Form relationships with investors!

While our formal fundraising adventure took place over 7 weeks, the actual timeline to build relationships with these investors occurred over a two year period. Through directing the Husky Startup Challenge, leading the Entrepreneurs Club at Northeastern University, and interning at MassMutual Ventures, we’ve built relationships with leading investors and entrepreneurs across the country. At such an early stage, investors are betting on the founding team. Make yourself personable and treat coffee dates equally as important as pitches. So here are my two cents: take advantage of that .edu email to grab coffee with people you’d like to learn from. For me, that person was Lily Lyman of Underscore VC. We built a relationship with Lily and the rest of the Underscore team through our participation in UFirst, an early-stage accelerator, and their initial funding put us on the radar of other investors in the early-stage technology landscape.

Lily and I debriefing after BusRight’s pitch at Underscore’s Demo Day

Prepare Fundraising Materials

Be prepared with fundraising materials packaged in a data room. Heads up for those who didn’t know like me, a data room is just a fancy word for the collection of documents investors could request during the diligence process.

What investors want to glean from your data room is how you think about the business. I had written a 20+ page memo on the BusRight opportunity before fundraising, a practice that helped me analyze the company from the lens of an investor. Within this memo, I wrote about topics such as key risks, investment thesis, hiring plan, loss-leader product strategies, and more. This memo was initially written for internal use only. It served as a central point for the team’s unbiased thoughts on the business, analysis of market trends, and hiring plan. Other documents that were crucial to our fundraising process included our cap table, short/long deck [for in person pitches use the long deck, and if sending over email use the short deck], memo, one-pager, cumulative Q&A sheet, relevant industry reports, and convertible note documents.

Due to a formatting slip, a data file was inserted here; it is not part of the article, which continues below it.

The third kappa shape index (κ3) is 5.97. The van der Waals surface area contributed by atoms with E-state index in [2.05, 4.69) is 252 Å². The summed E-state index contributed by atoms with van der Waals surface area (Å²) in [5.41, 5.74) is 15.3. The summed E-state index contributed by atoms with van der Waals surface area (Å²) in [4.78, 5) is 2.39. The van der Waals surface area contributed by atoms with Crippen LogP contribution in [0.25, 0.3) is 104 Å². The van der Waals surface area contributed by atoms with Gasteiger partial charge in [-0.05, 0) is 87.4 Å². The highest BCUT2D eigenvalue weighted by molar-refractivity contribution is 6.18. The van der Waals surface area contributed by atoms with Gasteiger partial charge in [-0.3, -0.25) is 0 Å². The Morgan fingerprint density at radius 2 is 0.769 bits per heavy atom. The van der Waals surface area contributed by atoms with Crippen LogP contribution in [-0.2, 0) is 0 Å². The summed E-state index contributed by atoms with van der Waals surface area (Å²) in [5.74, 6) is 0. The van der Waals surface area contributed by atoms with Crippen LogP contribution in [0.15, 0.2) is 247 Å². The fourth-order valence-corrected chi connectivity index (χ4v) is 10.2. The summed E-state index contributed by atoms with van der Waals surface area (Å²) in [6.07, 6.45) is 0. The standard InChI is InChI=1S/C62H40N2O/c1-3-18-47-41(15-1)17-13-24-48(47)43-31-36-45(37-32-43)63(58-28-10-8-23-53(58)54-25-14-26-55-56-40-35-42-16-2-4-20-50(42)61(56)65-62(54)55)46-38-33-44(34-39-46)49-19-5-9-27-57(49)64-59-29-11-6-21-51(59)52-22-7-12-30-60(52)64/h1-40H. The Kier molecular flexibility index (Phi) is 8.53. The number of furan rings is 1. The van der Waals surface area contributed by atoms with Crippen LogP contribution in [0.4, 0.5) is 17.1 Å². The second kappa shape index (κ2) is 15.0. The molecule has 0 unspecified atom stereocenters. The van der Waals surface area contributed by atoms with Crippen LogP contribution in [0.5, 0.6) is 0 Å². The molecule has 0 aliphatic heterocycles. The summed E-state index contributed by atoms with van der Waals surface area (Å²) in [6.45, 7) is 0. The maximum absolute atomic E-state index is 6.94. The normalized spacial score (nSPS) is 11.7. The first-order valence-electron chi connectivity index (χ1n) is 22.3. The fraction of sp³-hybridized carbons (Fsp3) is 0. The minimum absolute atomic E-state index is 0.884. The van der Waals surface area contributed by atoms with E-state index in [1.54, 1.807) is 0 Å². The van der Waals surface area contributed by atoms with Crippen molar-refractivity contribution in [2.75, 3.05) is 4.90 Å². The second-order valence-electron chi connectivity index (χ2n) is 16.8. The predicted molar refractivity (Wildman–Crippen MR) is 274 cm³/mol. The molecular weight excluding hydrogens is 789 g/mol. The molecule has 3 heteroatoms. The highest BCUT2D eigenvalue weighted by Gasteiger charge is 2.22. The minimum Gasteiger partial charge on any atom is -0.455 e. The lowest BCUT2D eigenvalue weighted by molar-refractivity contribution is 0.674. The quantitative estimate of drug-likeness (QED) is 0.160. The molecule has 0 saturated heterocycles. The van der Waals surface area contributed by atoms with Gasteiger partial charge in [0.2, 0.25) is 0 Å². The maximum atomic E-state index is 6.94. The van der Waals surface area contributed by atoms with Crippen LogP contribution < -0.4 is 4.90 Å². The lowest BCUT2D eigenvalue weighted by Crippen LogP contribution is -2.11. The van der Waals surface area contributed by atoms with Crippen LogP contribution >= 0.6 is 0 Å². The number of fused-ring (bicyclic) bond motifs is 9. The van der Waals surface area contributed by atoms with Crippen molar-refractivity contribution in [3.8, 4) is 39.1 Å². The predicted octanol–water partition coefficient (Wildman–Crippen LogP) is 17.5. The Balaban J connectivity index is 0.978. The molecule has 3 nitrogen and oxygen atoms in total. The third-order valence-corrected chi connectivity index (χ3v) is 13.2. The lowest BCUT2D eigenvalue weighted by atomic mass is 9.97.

Update, update, update!

Keep the team, advisors, and investors updated on progress and blockers throughout the fundraising process. Whether it is sending a follow-up thank you email after each meeting or notifying existing investors when new money is committed, making this a consistent practice will allow you to capture mindshare from these busy individuals. Investors will always be skeptical of your time commitment in college. Keeping all stakeholders updated along the way will help ensure transparency and solidify your level of dedication — no matter what exam you have coming up!

“Universities are a talent pool yet to be discovered.”

As student founders, it is our job to spot fellow student talent before Facebook, Amazon, Netflix, and Google do. Attend events hosted by student organizations, be an active member in group projects, and ask professors who their hardest working students are. You want everyone on the team to be smarter than you so you can constantly learn from them.

BusRight was founded by two teenagers who met in high school — Chris and myself. Our education system is a platform to hire rising star talent — take advantage of it while you can.

Scout, Northeastern’s design studio, helping develop the BusRight experience

On that note, BusRight is hiring! If you have any questions about my experiences shared within this article, simply want to chat, or are seeking new opportunities, feel free to fill out this short form or contact me anytime at

Other resources that were helpful to us along this journey:



Keith Corso

Building the future of ground transportation, and meeting interesting people over vanilla lattes.